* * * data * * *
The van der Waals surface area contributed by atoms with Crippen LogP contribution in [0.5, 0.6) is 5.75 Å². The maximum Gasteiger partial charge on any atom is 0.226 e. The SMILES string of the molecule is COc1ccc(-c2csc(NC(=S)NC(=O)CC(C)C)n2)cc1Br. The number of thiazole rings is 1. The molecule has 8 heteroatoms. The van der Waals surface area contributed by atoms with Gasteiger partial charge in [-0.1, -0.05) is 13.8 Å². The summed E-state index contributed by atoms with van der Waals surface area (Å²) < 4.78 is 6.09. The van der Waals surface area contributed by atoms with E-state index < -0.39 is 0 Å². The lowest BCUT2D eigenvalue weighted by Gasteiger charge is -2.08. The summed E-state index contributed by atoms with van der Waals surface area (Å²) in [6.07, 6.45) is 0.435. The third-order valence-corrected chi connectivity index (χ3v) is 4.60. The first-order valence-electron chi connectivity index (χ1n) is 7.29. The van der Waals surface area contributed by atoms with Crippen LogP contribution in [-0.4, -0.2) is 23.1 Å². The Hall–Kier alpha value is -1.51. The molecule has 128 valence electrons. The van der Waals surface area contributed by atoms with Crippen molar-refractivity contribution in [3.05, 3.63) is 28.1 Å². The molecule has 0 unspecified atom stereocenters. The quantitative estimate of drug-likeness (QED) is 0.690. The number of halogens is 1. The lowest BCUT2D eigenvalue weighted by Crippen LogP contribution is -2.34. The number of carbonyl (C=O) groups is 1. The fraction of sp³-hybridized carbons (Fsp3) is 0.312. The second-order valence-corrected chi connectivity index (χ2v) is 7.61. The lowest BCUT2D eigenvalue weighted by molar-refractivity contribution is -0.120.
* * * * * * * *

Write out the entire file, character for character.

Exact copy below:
The van der Waals surface area contributed by atoms with Crippen LogP contribution in [0.5, 0.6) is 5.75 Å². The maximum Gasteiger partial charge on any atom is 0.226 e. The SMILES string of the molecule is COc1ccc(-c2csc(NC(=S)NC(=O)CC(C)C)n2)cc1Br. The number of thiazole rings is 1. The molecule has 8 heteroatoms. The van der Waals surface area contributed by atoms with Gasteiger partial charge in [-0.1, -0.05) is 13.8 Å². The summed E-state index contributed by atoms with van der Waals surface area (Å²) < 4.78 is 6.09. The van der Waals surface area contributed by atoms with E-state index < -0.39 is 0 Å². The lowest BCUT2D eigenvalue weighted by Gasteiger charge is -2.08. The summed E-state index contributed by atoms with van der Waals surface area (Å²) in [6.07, 6.45) is 0.435. The third-order valence-corrected chi connectivity index (χ3v) is 4.60. The first-order valence-electron chi connectivity index (χ1n) is 7.29. The van der Waals surface area contributed by atoms with Crippen LogP contribution in [-0.4, -0.2) is 23.1 Å². The Hall–Kier alpha value is -1.51. The molecule has 128 valence electrons. The van der Waals surface area contributed by atoms with Crippen molar-refractivity contribution in [3.05, 3.63) is 28.1 Å². The molecule has 0 unspecified atom stereocenters. The quantitative estimate of drug-likeness (QED) is 0.690. The number of halogens is 1. The lowest BCUT2D eigenvalue weighted by Crippen LogP contribution is -2.34. The number of carbonyl (C=O) groups is 1. The fraction of sp³-hybridized carbons (Fsp3) is 0.312. The second-order valence-corrected chi connectivity index (χ2v) is 7.61. The lowest BCUT2D eigenvalue weighted by molar-refractivity contribution is -0.120.